Something I've noticed recently in reading posts about privilege is that there are people who don't want to examine what they think or why they think it. Well, that's something I've known for a while; I've just seen it a lot recently.
It's something I don't really understand; because unpacking the invisible knapsack is something I actually enjoy. It doesn't make me uncomfortable to spot my internalised sexism or racism, it makes me excited. I don't know when I begun doing it consciously, because it was a long time ago; and it wasn't something I came to after reading about it on the internet, it was something that grew out of my own experiences. I only heard about the knapsack a month or so ago, but I've been familiar with its contents for most of my life.
Although on the surface I look like I fit very well into the privileged class, it's not something I ever felt until I was older. When I was young I was alienated, ostracised and othered by the people I grew up with. I grew up in a hetero-normative, misogynistic, colonially British, Catholic community, but I didn't fit neatly into any of these categories. My early experience set me up to question the things I was told. When told "we won the war" I questioned the notions of us and them, because I was both us and them, with ancestors fighting on both sides of that war. I have never been able to see attempts at othering people as anything but Orwellian because of that. I was taught that God loved everyone, and then when I grew old enough was taught that God hates gays; but since I was queer I questioned that and found it both bigoted and hypocritical.
My church, my family and my culture did not nurture this questioning spirit, and did not support me in crucial ways, ultimately making me feel bad about who I was. To reclaim my sense of self-worth, I had to challenge where I had internalised these detrimental closed-minded attitudes. I found that the more I weeded out prejudice and assumptions from my own mind, and the more I questioned what I had been taught, the better I felt about myself, and my beliefs became well-thought out and carefully chosen rather than just parroting what I was fed by my culture. The process makes me feel strong and free and valuable, capable of thinking for myself.
In the beginning it's easy, because the shit lies close to the surface. But as the years go on it becomes harder and harder, because the prejudices which are left are so ingrained, so part of the fabric of your world that you can't even see them. You don't pick up on them so often, but that is when you need to be especially vigilant. Because no matter how open-minded you are, no matter how progressive, you never completely get rid of them.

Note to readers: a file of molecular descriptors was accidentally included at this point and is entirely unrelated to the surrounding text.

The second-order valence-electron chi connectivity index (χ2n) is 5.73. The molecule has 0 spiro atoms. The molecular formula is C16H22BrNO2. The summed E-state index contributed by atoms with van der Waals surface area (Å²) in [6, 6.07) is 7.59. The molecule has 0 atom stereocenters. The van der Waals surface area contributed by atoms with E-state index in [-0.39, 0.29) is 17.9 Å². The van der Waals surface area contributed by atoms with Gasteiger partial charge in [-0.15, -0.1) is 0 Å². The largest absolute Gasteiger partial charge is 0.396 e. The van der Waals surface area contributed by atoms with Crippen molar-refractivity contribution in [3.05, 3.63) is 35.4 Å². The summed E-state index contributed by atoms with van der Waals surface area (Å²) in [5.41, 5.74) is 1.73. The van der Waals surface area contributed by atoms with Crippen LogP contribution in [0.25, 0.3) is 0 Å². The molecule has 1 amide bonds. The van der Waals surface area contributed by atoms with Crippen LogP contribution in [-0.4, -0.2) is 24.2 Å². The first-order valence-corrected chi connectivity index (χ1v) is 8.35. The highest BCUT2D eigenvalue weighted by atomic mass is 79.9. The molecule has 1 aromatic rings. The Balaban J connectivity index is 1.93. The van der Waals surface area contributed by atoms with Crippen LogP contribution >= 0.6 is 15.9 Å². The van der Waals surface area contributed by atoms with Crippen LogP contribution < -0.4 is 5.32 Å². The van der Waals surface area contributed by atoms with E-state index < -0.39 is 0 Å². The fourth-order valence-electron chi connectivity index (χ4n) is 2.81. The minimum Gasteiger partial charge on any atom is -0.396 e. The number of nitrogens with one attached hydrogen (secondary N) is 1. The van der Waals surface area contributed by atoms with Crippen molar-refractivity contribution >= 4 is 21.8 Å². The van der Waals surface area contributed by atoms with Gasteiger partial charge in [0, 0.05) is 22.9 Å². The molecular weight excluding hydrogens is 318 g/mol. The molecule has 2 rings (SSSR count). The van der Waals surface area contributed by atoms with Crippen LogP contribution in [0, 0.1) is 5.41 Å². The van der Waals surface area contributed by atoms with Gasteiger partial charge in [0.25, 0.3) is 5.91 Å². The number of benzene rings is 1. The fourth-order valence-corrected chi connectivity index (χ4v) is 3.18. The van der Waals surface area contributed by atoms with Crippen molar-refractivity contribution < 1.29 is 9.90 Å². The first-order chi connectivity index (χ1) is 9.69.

I found one of these a few months ago. Growing up Catholic, the gender divisions in the Church were one of the main reasons I felt left out. Excluding women from having an active and meaningful role in the church is something I am against. I don't see any good reason why women can't be priests.
A few months ago I was visiting a friend and he mentioned that the minister of his church is a woman. The next day I was at his mother's house (his father had just died). A woman came over to ask if his mother was OK and did she need a ride to the funeral. I could tell this woman was religious; she had that serene glow and she had a whopping great gold crucifix around her neck. Clearly she was a nun, but her manner was so familiar I began to wonder if she wasn't also a relative. When she left, my friend turned to me and said, "so you've met our minister". I was floored; although he had told me only the night before that his minister was a woman, my internalised Catholic told me that the only thing a religious woman could be was a nun.
It doesn't bother me that I thought this; it would have bothered me no less if someone else had pointed it out rather than noticing it myself. Because although I internalised that reality to the point where I perpetuated it without thinking, I know it was something I picked up from outside and not what I really believe. I was excited to spot it because it was such an insidious piece of sexism, and the kind that had made me feel alienated from Christianity all along. Having identified it, you can be damn sure I won't let it happen again.
I guess it's the same for me with any kind of prejudice or stereotype. I know I occasionally find some piece of it in my thoughts, but I don't get defensive about it. I celebrate the fact that it is no longer an unconscious thing, because it gives me the opportunity to examine it and see if I really believe it or have just be taught to.
I find it easy to acknowledge how bigoted and discriminatory my society is, because it discriminated against me. I find it easy to acknowledge how much I internalised all that shit, because that internalisation detrimentally affected me. I find it easy to see the benefit in making sure I don't perpetuate that shit on other people, because I benefited from ceasing to perpetuate it on myself.
And I don't really understand why it's so hard for anyone else.